The Wisdom Page       Copthorne Macdonald's Home Page


Annotated Bibliography
from Copthorne Macdonald's Book


It is clear to me now that the decade of my 30s was a period of development and preparation, a period in which I tried dreams on for fit, lived a few to their natural ends, and a few others until it seemed time to drop them. If I lived this decade again, its details would be different, but I hope not its spirit. Living your 20s and 30s intensely, with your own growth consciously in mind, is not the worst possible preparation for those more contemplative decades that come later.

I owe much to several of the people I met early in this period. They were people who lived in a realm of ideas. They saw what was going on in the world at a superficial level, as I did -- but they saw more. They were able to connect the surface facts with an array of concepts and models and perspectives residing at some deeper level. I realized that to gain access to this other level you had to read -- read selectively because there wasn't enough time to read everything, but read a lot.

My friends suggested several possible starting points, one of these being French Existentialism. I read Sartre's BEING AND NOTHINGNESS and his EXISTENTIALISM AND HUMAN EMOTIONS. Parts of the first book were beyond me, but I was drawn to Sartre's basic thesis: Human nature is not a determinism set up in advance by God or Nature. Instead, human nature is defined moment-to-moment by how we human beings actually live our lives -- by the lifelong string of choices each of us makes. Sartre stressed that how we act in the world is what counts, not our good intentions. Each life is nothing more nor less than the sum of the actions that comprise it. Personal immortality resides only in the effect which those actions have on the world. Since we are condemned to choose, we might as well make our choices with as much awareness as possible. It makes sense to choose consciously what we want to do with our lives, and to move toward the chosen goal.

Camus's theme was similar to Sartre's but had its individual slant. I especially liked Camus's personal journals: NOTEBOOKS 1935-1942 and NOTEBOOKS 1942-1951. Camus stressed the need to create meaning in the universe through artistic creativity and love -- love not just in the romantic sense, but also love as deep friendship and lovingkindness. He realized that art was commentary on life, and felt that the great artist must first have a "great experience of life." Furthermore, love would play a central role in this "great experience."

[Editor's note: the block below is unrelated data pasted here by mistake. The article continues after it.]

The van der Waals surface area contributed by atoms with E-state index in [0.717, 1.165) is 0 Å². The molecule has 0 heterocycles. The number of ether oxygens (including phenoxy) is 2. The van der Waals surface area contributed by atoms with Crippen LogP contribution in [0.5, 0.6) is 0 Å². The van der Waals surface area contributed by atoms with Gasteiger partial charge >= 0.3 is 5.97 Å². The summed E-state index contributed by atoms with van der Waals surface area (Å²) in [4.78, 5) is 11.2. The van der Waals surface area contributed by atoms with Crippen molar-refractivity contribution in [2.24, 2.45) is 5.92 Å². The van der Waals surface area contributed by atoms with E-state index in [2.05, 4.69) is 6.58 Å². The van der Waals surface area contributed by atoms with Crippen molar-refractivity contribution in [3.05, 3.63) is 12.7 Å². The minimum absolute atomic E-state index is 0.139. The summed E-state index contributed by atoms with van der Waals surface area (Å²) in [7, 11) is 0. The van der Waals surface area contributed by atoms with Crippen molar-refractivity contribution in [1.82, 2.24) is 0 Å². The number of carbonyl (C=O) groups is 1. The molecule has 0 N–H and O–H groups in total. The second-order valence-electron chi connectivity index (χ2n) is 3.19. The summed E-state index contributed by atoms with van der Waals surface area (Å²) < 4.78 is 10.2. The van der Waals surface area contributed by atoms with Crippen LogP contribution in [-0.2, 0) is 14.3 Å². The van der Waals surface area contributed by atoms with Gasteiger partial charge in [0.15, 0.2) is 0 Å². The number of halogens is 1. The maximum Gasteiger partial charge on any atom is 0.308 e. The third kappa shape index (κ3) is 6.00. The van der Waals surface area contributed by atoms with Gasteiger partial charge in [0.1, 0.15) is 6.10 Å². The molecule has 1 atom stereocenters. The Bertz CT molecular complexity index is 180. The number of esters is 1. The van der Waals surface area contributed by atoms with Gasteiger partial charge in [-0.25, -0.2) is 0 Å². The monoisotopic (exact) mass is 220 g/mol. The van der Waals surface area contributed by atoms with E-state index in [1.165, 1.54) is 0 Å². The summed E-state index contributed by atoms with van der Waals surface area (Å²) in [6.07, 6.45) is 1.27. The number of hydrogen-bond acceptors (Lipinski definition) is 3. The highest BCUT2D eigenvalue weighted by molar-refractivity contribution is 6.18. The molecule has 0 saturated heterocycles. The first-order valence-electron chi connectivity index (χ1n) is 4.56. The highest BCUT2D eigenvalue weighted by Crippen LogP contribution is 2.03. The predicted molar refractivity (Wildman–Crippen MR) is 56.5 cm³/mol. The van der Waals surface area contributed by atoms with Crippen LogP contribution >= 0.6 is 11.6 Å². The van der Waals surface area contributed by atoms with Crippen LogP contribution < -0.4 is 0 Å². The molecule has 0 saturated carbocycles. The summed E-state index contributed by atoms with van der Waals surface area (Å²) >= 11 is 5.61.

Love is the main theme of Lawrence Durrell's "Alexandria Quartet." Reading the four interlinked volumes in the intended order -- JUSTINE, BALTHAZAR, MOUNTOLIVE, then CLEA -- leads the reader through a progression of love's many forms and guises -- both immature and highly mature ones.

Nikos Kazantzakis was another writer who inspired and motivated me. ZORBA THE GREEK was a call to adventure that I found compelling. I lived from my head. Zorba lived from his guts. He was totally engaged in the present moment, and always saw the world with fresh eyes. He lived each moment fully -- right to the bursting point. He was inner-directed to the extreme, and seemed to be beyond fear. He was always willing to risk -- to risk everything. No wonder Kazantzakis was fascinated with Zorba, and drawn to his mode of living. I was too.

Kazantzakis told the story of his own struggle to become wise in REPORT TO GRECO. In it he related many adventures -- including an account of his relationship with the real-life Zorba. Interwoven with the narrative was the Kazantzakis philosophy of life -- and it was this that I found both powerful and personally relevant. Kazantzakis chose one word to characterize his life: ASCENT. Always he had kept his eye on the farthest limit; always he had tried to attain the greatest height. His central message was this: Find that significant task or battle for which you are best suited, then pour your energy into it. Perceive. Love. Live the totality.